To Grow, You Need to Know How to CutDIVESTITURES OF COMPANY BRANCHES ARE MORE EFFECTIVE AND GUARANTEE MORE RESOURCES FOR INNOVATION WHEN THEY ARE PARTIAL. ACCORDING TO A BOCCONI STUDY, MANAGERS OF COMPANIES WITH A HIGH LEVEL OF KNOWLEDGE SHOULD SUPPORT THE SALE OF INDIVIDUAL PRODUCTS OR PARTS OF COMMERCIAL UNITS
Not all divestitures are born equal. In 2013 GSK offloaded its thrombosis brand Arixtra, selling all physical and intangible resources connected to the medicine, yet likely retaining technological knowledge connected to its product class. In 2015, on the contrary, GSK sold its full oncology unit, including all associated products, patents, and R&D facilities, in what can be considered a full divestiture.
Divestitures have typically been considered as a mode by which firms fix prior mistakes of over-expansion and diversification, but it has been recently suggested that they can also improve performance, by freeing underutilized resources to drive subsequent growth.
New research conducted in the pharmaceutical industry shows that the technological resources lost in partial or full divestitures differ greatly, thus impacting differently a firms’ ability to generate new technological knowledge. Because full and partial divestitures differ in the degree to which they disrupt and modify an organization’s resource base, they influence technological knowledge growth differently.
Differences in the magnitude and nature of the knowledge losses systematically influence the likelihood of subsequent technological knowledge growth. In the case of partial divestitures, although access to knowledge and technological capabilities embedded in the sold product, product line, or manufacturing unit will be reduced, some knowledge is likely retained as it may be embedded in other parts of the unit. Instead, when a full business unit is sold, all related knowledge and capabilities will be lost. Furthermore, because the existing knowledge base is critical to new knowledge development, organizations at risk of losing foundational knowledge are more likely to be hampered in the production of new technological knowledge.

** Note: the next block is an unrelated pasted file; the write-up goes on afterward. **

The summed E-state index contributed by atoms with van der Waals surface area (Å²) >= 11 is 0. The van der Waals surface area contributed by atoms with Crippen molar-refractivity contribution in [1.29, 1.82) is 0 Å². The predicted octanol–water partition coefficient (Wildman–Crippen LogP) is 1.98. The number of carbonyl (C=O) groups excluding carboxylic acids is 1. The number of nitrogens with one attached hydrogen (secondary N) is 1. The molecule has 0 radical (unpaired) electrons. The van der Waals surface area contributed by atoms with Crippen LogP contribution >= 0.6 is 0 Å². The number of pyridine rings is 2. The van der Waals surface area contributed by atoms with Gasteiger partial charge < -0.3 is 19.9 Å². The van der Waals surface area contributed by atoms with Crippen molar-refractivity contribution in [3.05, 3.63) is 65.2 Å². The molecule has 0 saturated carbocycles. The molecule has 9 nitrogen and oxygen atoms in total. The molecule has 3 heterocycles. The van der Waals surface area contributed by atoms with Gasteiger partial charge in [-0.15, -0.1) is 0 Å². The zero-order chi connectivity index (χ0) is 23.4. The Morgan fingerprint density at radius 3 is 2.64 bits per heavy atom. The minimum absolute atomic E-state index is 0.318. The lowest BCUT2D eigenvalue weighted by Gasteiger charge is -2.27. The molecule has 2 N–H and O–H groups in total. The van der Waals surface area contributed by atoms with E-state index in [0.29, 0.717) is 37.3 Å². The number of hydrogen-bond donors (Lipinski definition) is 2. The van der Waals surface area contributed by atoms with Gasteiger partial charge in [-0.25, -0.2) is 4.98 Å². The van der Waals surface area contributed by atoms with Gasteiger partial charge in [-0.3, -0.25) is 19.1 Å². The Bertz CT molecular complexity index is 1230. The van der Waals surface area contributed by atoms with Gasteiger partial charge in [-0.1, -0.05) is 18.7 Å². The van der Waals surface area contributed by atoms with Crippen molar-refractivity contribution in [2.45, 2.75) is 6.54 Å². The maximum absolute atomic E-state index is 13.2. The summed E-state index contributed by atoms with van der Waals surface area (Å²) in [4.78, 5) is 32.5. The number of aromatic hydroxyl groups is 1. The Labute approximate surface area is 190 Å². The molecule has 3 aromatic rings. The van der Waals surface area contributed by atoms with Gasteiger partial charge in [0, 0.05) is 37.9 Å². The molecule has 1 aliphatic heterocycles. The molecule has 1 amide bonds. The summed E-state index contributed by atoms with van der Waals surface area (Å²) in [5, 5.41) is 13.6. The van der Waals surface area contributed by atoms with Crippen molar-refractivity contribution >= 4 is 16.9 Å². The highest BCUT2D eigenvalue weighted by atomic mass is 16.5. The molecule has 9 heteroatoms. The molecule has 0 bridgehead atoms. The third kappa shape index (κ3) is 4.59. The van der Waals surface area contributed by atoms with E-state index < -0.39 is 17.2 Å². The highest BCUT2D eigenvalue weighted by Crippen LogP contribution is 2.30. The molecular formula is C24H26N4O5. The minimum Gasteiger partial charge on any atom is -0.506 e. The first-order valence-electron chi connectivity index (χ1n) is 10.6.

Thus, we expect that relative to full divestitures—which are associated with greater knowledge losses—partial divestitures will be more significantly associated with technological knowledge growth.
With Elena Vidal we have measured technological knowledge growth by examining changes in the number of active clinical trials across all phases by each firm in each year. Because clinical trials are a precursor to drug commercialization, they represent an appropriate measure of technological knowledge. The results demonstrate significant differences between how full and partial divestitures are associated with future technological knowledge growth: as compared to full divestitures, partial divestitures are associated with higher growth in technological knowledge. These findings suggest that although the sale of full units diminishes a firm’s ability to generate new technological knowledge, resource growth driven by divestitures likely comes from partial divestitures.
Our findings suggest that partial divestitures are strongly associated with resource growth and that the removal of assets can be an input to subsequent technological knowledge growth. Together, this research highlights the important role of corporate strategy in driving innovation activities. For firms and managers in knowledge-intensive industries, these results are relevant. Managers should embrace divestitures but, ideally, if they are able to sell products and partial business units. Firms may also benefit from decomposing the sale of full business units into multiple partial divestitures over time, to reduce the loss of technological knowledge in any given period.
by Nilanjana Dutt, Dept. of Management and Technology, Bocconi